Explosion Destroys Dome of Iraq Shiite Shrine
Terrorists set off an explosion that destroyed the dome of the Askariya mosque, a major Iraqi Shiite shrine.
A large explosion destroyed the golden dome of one of Iraq’s most famous Shiite shrines Wednesday, sending protesters pouring into the streets. The third major attack against Shiites in as many days threatened to inflame sectarian passions at a time when talks on a coalition government have bogged down.
Shiite leaders called for calm, but scattered attacks occurred against Sunni mosques in Baghdad. U.S. and Iraqi forces deployed around major Sunni mosques, and 500 Iraqi soldiers were sent to Sunni neighborhoods in the capital to prevent clashes between Shiites and Sunnis, army Capt. Jassim al-Wahash said. No group claimed responsibility for the early morning attack on the Askariya shrine in this city 60 miles north of Baghdad, but suspicion fell on Sunni extremist groups such as al-Qaida in Iraq led by Abu Musab al-Zarqawi.
The Interior Ministry said four men, one wearing a military uniform and three in black, entered the mosque early Wednesday and detonated two bombs, one of which collapsed the dome and damaging part of the northern wall of the shrine. Police believed an unknown number of people may have been buried under the debris after the 6:55 a.m. explosion at the Askariya mosque. The shrine contains the tombs of two revered Shiite imams, both descendants of the Prophet Muhammad. In Baghdad, National Security Adviser Mouwafak al-Rubaie blamed religious zealots such as the al-Qaida terror network, telling Al-Arabiya television that the attack was an attempt “to pull Iraq toward civil war.”
The country’s most revered Shiite cleric, Grand Ayatollah Ali al-Sistani, sent instructions to his followers forbidding attacks on Sunni mosques, especially the major ones in Baghdad. He called for seven days of mourning, his aides said. The Sunni Endowment, a government organization that cares for Sunni mosques and shrines, condemned the blast and said it was sending a delegation to Samarra to investigate.
The terrorists are doing an excellent job of exacerbating sectarian divisions, to be sure. Still, we could be making it harder for them. It is rather surprising that a target of this magnitude was not guarded. Tourists routinely undergo bad checks and weapons screening to get inside even minor attractions in D.C. Surely, that isn’t too severe a measure to take in the Iraqi context.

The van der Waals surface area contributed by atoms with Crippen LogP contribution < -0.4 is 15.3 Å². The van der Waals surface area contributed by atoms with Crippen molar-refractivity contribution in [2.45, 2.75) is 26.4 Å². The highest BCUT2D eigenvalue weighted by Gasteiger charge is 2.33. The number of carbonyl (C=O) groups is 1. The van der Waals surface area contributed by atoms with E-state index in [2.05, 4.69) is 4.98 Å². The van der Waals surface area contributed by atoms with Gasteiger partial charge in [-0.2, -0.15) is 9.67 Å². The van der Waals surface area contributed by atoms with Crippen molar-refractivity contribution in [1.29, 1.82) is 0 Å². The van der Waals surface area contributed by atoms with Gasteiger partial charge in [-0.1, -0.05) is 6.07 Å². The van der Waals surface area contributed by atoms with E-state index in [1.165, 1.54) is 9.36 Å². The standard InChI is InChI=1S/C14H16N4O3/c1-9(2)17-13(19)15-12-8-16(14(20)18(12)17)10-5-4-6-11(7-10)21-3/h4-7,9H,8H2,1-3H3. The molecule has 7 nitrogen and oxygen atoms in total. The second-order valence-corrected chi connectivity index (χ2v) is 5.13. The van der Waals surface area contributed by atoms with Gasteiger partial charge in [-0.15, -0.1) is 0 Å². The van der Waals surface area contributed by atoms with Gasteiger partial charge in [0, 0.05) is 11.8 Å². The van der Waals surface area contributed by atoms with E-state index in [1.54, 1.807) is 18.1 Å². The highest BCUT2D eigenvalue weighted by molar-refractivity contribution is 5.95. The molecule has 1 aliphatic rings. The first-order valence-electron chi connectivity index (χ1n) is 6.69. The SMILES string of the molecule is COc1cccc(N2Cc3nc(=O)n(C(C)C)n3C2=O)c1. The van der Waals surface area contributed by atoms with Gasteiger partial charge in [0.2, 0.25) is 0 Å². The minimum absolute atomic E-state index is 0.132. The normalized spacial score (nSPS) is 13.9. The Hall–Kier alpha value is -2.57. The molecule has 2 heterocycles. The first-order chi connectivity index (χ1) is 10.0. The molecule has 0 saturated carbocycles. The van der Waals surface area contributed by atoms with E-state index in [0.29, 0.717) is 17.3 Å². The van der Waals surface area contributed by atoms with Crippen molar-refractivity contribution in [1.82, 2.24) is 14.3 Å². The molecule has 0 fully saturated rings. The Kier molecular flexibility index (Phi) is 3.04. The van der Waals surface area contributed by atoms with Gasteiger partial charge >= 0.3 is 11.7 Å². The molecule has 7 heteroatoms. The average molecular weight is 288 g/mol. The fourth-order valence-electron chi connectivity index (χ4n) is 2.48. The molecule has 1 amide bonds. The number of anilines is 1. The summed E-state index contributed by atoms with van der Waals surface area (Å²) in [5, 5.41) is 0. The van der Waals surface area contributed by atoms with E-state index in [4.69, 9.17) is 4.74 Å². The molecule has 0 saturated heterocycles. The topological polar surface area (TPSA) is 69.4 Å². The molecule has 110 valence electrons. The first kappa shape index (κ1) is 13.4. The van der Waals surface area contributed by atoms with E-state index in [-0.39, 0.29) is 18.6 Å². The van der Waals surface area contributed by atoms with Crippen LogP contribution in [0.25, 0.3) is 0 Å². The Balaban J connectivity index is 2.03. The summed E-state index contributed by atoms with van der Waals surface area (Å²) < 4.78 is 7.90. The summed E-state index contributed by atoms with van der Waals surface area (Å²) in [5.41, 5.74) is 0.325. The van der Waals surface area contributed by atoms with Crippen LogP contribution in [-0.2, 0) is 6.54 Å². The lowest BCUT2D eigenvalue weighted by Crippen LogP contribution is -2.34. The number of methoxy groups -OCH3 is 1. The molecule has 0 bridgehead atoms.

Update: Edward Wong adds more at the NYT.
Insurgents dressed as police commandos detonated powerful explosives this morning inside one of Shiite Islam’s most sacred shrines, destroying most of the building, located in the volatile town of Samarra, and prompting thousands of Shiites to flood into streets across the country in protest. The golden-domed shrine housed the tombs of two revered leaders of Shiite Islam and symbolized the place where the Imam Mahdi, a mythical, messianic figure, disappeared from this earth. Believers in the imam say he will return when the apocalypse is near, to cleanse the world of its evils.
Samarra has long been one of the most violent cities in Iraq, and American forces there have struggled to contain a virulent Sunni-led insurgency. The American military has tried various offensives, only to have insurgents regroup and carry out further strikes. The Americans have also had little success in propping up Iraqi security forces in the town. Shiites protestors took to the streets shortly after the explosion. In Baghdad, militiamen loyal to radical cleric Moktada al-Sadr, who is a fervent believer in the prophecy of the Imam Mahdi, drove through the streets of Sadr City with Kalashnikovs, many accusing the Americans of carrying out the attack.
Update 2: Juan Cole provides some good background:
The shrine, sacred to Shiiites, honors 3 Imams or holy descendants of the Prophet. They are Ali al-Hadi, Hasan al-Askari, and his disappeared son Muhammad al-Mahdi. Thousands of Shiiites demonnstrated in Samarra and in East Baghdad, against this desecration.
The Twelfh Imam or Mahdi is believed by Shiites to have disappeared into a supernatural realm (just as Christians believe in the ascension of Christ) from which he will someday return.
Some Shiites think his second coming is imminent. Muqtada all-Sadr and his followers are among them. They are livid about this attack on the shrine of the Mahdi’s father.
Iranian President Mahmoud Ahmadinejad is also a firm believer in the imminent coming of the Mahdi. I worry that Iranian anger will boil over as a result of this bombing of a Shiite millenarian symbol.